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  • Print publication year: 2013
  • Online publication date: April 2018

1 - Rattles and Clappers

Summary

DANCING is a most important feature of the social life of all the native peoples of South Africa, and, as an adjunct to the dance, rattles of different kinds are almost invariably used.

The Bushmen had two or three varieties. Pride of place must be given to the dainty ankle-rattles which their women fashioned from the ears of the springbok (Antidorcas marsupialis). They were observed by Burchell (1812), who described them as worn by a Bushman. ‘Round each ankle he wore a sort of rattle, made (in this instance) of four ears of the springbuck, sewed up and containing a quantity of small pieces of ostrich-egg shell, which at every motion of the foot produced a sound that was not unpleasant or harsh, but greatly aided the general effect of the performances.’ Burchell gave a drawing of the rattle on the leg of a dancer, and he actually obtained the instruments used by the performer. They are preserved in the Pitt Rivers Museum, Oxford, where I examined them through the courtesy of the curator, Mr. Henry Balfour. They are black with age and shrivelled up. Two pairs, however, may be seen in South Africa, one in the McGregor Museum, Kimberley, and the other in my collection, given to me by the late Miss D. F. Bleek. Both sets were used by Cape Bushmen, and were made by a Bushwoman near Prieska. They were obtained in 1910. One rattle from the former pair is shown in Figure 1.1. It consists of five ears, beautifully sewn with sinew.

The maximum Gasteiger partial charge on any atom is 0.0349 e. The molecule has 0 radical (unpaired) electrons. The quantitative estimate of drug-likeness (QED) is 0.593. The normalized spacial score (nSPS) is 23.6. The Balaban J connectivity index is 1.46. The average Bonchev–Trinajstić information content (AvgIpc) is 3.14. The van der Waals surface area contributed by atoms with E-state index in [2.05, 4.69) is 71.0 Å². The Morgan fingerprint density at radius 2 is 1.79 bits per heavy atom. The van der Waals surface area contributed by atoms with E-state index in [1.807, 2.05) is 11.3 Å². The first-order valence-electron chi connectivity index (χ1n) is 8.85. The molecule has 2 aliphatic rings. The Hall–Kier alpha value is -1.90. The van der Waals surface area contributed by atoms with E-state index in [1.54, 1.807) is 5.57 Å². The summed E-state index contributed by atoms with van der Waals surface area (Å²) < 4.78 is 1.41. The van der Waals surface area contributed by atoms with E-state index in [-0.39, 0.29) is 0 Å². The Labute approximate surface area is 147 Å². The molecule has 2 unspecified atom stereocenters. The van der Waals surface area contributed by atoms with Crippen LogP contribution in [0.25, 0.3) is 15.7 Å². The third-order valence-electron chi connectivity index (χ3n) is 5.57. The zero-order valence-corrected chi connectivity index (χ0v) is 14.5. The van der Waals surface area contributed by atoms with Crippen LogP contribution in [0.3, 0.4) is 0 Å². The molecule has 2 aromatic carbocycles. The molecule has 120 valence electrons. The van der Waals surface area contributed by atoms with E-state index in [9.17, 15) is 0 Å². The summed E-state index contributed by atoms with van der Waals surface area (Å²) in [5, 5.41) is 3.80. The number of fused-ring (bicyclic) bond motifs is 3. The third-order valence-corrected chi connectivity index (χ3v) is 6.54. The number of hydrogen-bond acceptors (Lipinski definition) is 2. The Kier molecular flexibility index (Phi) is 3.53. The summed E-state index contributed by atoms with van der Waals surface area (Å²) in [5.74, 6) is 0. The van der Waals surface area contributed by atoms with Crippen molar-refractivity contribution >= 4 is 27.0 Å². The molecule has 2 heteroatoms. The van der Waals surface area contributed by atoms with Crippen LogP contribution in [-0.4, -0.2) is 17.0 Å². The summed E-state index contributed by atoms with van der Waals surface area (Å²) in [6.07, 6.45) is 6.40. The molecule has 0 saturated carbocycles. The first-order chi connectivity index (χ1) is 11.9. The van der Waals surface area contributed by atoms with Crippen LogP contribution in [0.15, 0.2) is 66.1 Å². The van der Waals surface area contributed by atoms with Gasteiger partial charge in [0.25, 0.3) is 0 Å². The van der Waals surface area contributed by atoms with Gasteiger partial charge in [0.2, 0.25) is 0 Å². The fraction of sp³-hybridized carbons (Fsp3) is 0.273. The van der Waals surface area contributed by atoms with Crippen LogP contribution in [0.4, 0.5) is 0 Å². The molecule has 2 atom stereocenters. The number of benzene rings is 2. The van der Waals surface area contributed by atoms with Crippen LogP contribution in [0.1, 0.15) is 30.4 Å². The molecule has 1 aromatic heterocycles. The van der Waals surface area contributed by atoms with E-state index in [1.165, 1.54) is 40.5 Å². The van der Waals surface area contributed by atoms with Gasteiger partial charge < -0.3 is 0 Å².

In Bleek and Lloyd's Bushman Folklore3 there is a quaint account, in the vernacular, of how these dancing-rattles, which were called /keriten, were made by the Qung Bushmen. Miss Lloyd translates it thus:

A woman takes off the skin [i.e. the hairy skin] of the springbok's ear; and then, she sews the inner skin of the springbok's ear, when she has laid aside the (hairy) skin of the springbok's ear; for it is the inner skin of its ear which she sews. And she sews it, and she scoops up with her hand, putting soft earth into it. And they dig, lading in earth, because they wish that the springbok ears may dry; that they may put in //kerri berries when they have taken out the earth.